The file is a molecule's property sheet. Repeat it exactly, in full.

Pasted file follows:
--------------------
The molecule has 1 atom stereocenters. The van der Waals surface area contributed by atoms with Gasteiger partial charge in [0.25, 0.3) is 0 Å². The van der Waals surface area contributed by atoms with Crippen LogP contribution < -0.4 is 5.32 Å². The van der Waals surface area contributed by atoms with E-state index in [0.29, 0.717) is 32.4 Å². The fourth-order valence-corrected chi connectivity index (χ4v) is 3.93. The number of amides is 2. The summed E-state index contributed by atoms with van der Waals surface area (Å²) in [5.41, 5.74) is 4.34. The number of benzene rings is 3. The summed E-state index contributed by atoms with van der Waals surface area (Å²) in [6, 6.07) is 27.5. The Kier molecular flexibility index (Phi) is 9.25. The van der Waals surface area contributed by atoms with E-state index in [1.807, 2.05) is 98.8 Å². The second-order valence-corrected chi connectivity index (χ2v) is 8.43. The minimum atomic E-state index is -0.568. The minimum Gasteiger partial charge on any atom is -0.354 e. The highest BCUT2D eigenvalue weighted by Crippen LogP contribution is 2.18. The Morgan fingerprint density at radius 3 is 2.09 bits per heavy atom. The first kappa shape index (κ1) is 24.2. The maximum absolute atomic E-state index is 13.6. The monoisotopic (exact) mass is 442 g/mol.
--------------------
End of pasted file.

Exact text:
The molecule has 1 atom stereocenters. The van der Waals surface area contributed by atoms with Gasteiger partial charge in [0.25, 0.3) is 0 Å². The van der Waals surface area contributed by atoms with Crippen LogP contribution < -0.4 is 5.32 Å². The van der Waals surface area contributed by atoms with E-state index in [0.29, 0.717) is 32.4 Å². The fourth-order valence-corrected chi connectivity index (χ4v) is 3.93. The number of amides is 2. The summed E-state index contributed by atoms with van der Waals surface area (Å²) in [5.41, 5.74) is 4.34. The number of benzene rings is 3. The summed E-state index contributed by atoms with van der Waals surface area (Å²) in [6, 6.07) is 27.5. The Kier molecular flexibility index (Phi) is 9.25. The van der Waals surface area contributed by atoms with E-state index in [1.807, 2.05) is 98.8 Å². The second-order valence-corrected chi connectivity index (χ2v) is 8.43. The minimum atomic E-state index is -0.568. The minimum Gasteiger partial charge on any atom is -0.354 e. The highest BCUT2D eigenvalue weighted by Crippen LogP contribution is 2.18. The Morgan fingerprint density at radius 3 is 2.09 bits per heavy atom. The first kappa shape index (κ1) is 24.2. The maximum absolute atomic E-state index is 13.6. The monoisotopic (exact) mass is 442 g/mol.